- Photo by Danny Clinch
Pack up the VW Microbus, break out the tie-dyed halter tops, and dig the Birkenstocks out of the back of the closet: Dead & Company are rolling into DTE Energy Music Theatre on Thursday, July 7 during their 13-city summer run. The group — original Grateful Dead members Mickey Hart, Bill Kreutzmann, and Bob Weir, plus John Mayer, Allman Brothers Band bassist Oteil Burbridge, and RatDog keyboardist Jeff Chimenti — coalesced after three record-breaking "Fare Thee Well" shows at Chicago's Soldier Field over the Fourth of July weekend in 2015.
A 50th anniversary celebration, "Fare Thee Well" was billed as the last time the surviving members of the Grateful Dead would perform together, and along with Hart, Kreutzmann, and Weir, included original member Phil Lesh with a host of guest players over the course of three days. Twenty years after the untimely death of Jerry Garcia in August 1995, fans came in droves to Soldier Field, eager for the chance to witness a reunion of sorts. But the music never truly dies when Deadheads are concerned, and Dead & Company are keeping the tradition alive.
Mayer had long been a fan of the Grateful Dead and he bonded with Weir after the two met while Mayer was guest hosting The Tonight Show Starring Jimmy Fallon. He was a guest artist during "Fare Thee Well," and it was the beginning of another long, strange trip when they formed Dead & Company in August of last year. The current incarnation of the group played 20 shows that year from Halloween through New Year's Eve, and the overwhelming response to the performances led to a tour announcement.
Though Mayer might be best known for pop hits such as "Your Body Is a Wonderland" and "Say," he's a skilled guitarist who tackles Garcia's famous guitar parts, as much as anyone can label "parts" within the original modern instrumental jam band. Weir and Mayer recently appeared on an episode of Bravo's Watch What Happens Live with Andy Cohen, discussing the tour, their collaboration, and the feeling of Garcia's continuing presence. Weir even goes so far as to say, "Jerry never really died, he's 20 feet back .... stage left, over my shoulder. I hear him crackling away at all times."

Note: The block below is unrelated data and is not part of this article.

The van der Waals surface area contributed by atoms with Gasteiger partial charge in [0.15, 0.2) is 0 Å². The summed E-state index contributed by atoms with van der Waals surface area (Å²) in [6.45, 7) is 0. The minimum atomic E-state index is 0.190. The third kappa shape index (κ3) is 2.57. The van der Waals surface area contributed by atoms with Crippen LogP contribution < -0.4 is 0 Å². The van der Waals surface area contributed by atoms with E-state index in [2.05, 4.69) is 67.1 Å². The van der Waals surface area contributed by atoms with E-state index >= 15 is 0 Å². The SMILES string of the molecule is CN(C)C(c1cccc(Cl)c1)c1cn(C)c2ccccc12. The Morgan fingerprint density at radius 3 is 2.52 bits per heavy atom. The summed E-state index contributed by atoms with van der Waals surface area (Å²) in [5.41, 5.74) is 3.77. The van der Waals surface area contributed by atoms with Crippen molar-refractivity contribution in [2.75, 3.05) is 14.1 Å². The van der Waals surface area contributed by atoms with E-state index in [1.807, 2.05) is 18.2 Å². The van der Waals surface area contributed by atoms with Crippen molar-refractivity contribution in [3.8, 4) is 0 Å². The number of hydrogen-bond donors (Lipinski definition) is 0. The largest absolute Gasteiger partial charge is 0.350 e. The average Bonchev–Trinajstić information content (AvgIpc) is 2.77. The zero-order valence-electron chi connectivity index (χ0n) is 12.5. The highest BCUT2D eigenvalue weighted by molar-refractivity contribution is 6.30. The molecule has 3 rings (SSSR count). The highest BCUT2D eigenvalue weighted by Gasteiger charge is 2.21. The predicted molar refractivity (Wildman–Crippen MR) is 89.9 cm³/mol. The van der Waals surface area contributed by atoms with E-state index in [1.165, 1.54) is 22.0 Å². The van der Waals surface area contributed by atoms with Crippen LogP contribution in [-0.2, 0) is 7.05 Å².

It's a spiritual experience for Mayer, as well. Although he always felt Dead & Company was a " ...really interesting, cool idea and a musical matchup really worth doing," he had no idea he'd "leave the stage and go to this place on a spiritual level." Whether it's Garcia's guiding hand or not, there is an undeniable passion for the music to continue.
Dead & Company headlined the Bonnaroo Music and Arts Festival the first week of June, to a fittingly Woodstock-style crowd in Manchester, Tenn. The nostalgia was even more evident when 1970s Grateful Dead vocalist Donna Jean Godchaux sat in with the band at the 700-acre farm. Giving the crowd ample opportunity to spin or just chill and be mellow, the band touched on classics including "Shakedown Street," "Passenger," "Scarlet Begonias," and "Touch of Grey." Expect two full sets of favorites, jams, and surprises July 7.
There might be new faces in the crowd and onstage, but Dead & Company embody a spirit that transcends generational stereotypes. It will be a combination of young and old truckin' into DTE on Thursday night, just like it was at Pine Knob back in the day. You're likely to find a guy who's been following the Dead since 1969 chatting about the merits of hemp clothing with a kid young enough to be his grandchild as they munch on grilled cheese sandwiches. A woman who sold T-shirts in the parking lot of The Palace before Garcia's last Detroit-area Grateful Dead show in 1995 will probably be there, listening raptly to the Mayer fan telling her about the ridiculous guitar face Mayer made during a mind-blowing "Slow Dancing in a Burning Room" performance in Houston.
It's not just about patchouli and candles and kids spinning on the lawn. It's what the sense of community means to the fans; their shared love of music is why they come together year after year in city after city to create a buzz unlike any other. Just as their music can't be defined by a single genre, the aura surrounding Dead & Company is all-encompassing and inclusive. Everybody is welcome as long as they love music Every parking lot is a party at a Deadhead show.